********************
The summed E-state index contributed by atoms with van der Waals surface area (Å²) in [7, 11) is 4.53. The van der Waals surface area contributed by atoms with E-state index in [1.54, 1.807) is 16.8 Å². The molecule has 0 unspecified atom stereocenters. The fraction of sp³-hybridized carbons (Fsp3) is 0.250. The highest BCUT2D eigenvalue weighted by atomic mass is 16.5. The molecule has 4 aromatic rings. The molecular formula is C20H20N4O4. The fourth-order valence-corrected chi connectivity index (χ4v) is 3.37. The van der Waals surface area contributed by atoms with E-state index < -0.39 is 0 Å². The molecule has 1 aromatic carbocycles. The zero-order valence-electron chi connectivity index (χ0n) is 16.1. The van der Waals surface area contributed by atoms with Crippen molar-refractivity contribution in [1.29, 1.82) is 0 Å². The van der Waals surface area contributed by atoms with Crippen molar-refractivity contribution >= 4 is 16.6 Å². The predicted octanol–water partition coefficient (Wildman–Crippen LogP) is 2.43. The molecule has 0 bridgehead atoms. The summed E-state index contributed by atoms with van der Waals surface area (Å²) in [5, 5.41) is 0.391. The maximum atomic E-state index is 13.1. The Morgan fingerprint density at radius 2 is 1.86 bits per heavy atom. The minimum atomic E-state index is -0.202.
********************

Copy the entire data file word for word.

The summed E-state index contributed by atoms with van der Waals surface area (Å²) in [7, 11) is 4.53. The van der Waals surface area contributed by atoms with E-state index in [1.54, 1.807) is 16.8 Å². The molecule has 0 unspecified atom stereocenters. The fraction of sp³-hybridized carbons (Fsp3) is 0.250. The highest BCUT2D eigenvalue weighted by atomic mass is 16.5. The molecule has 4 aromatic rings. The molecular formula is C20H20N4O4. The fourth-order valence-corrected chi connectivity index (χ4v) is 3.37. The van der Waals surface area contributed by atoms with E-state index < -0.39 is 0 Å². The molecule has 1 aromatic carbocycles. The zero-order valence-electron chi connectivity index (χ0n) is 16.1. The van der Waals surface area contributed by atoms with Crippen molar-refractivity contribution in [1.29, 1.82) is 0 Å². The van der Waals surface area contributed by atoms with Crippen molar-refractivity contribution >= 4 is 16.6 Å². The predicted octanol–water partition coefficient (Wildman–Crippen LogP) is 2.43. The molecule has 0 bridgehead atoms. The summed E-state index contributed by atoms with van der Waals surface area (Å²) in [5, 5.41) is 0.391. The maximum atomic E-state index is 13.1. The Morgan fingerprint density at radius 2 is 1.86 bits per heavy atom. The minimum atomic E-state index is -0.202.